Abstract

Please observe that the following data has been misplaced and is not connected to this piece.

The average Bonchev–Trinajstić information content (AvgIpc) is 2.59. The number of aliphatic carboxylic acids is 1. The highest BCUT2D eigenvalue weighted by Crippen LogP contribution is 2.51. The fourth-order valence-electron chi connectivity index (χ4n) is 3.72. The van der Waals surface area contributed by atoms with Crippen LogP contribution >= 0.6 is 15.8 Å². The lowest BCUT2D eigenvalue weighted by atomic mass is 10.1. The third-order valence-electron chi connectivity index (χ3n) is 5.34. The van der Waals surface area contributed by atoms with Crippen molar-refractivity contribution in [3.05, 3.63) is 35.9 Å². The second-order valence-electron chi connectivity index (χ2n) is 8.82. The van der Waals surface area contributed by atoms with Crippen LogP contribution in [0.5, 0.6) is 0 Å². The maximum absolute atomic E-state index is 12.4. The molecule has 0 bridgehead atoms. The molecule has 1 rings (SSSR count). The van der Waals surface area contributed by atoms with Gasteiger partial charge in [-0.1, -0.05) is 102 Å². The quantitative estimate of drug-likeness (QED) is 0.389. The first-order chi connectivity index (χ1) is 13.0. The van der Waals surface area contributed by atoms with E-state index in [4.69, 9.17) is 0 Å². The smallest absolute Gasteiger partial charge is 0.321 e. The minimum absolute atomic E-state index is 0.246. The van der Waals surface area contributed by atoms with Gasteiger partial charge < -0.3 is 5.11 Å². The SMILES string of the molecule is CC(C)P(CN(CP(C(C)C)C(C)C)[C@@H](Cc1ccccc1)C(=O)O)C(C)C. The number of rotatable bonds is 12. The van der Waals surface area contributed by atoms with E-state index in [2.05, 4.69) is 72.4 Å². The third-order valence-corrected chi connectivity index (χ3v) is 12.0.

Neoichnological experiments with vinegaroons (Arachnida: Thelyphonida: Thelyphonidae) were conducted to describe the trackway patterns, evaluate the preservation quality and potential of its trackways in different sediment textures and moisture conditions, and compare them to trackways found in the fossil record. Trackways were produced in nine experimentally controlled variations of sediment size (fine-, medium-, or coarse-grained sand) and moisture added to the sediment surface (0 mL, 5 mL, or 10 mL). Trackways were photographed and video recorded during trackway production, and cast in plaster. Individual tracks were oblong to linear, with the first and third foot on each side producing a track parallel to the direction of motion, and the second foot producing a track perpendicular to the direction of motion. Video evidence indicates that track associations form a triangular pattern with the track of the second foot furthest from the midline of the trackway, rather than a linear pattern as described for most other arthropod trackways. The morphology of vinegaroon trackways is indicative of hexapedal motion. Though similar to some fossil trackways attributed to eurypterids, vinegaroons are not good locomotion analogs for eurpyterids. No fossil trackway has been attributed to vinegaroons, so these trackways can serve as a model for assessment of fossil trackways. Trackway expression decreased as a function of increasing moisture content and grain size, with tracks becoming less oblong and more circular before ultimately becoming unexpressed on the surface. These trackways are more similar to the ichnogenus Hexapodichnus than to Lithographus. We propose a system to distinguish arthropod trackways based on the orientation of the triangular track series.

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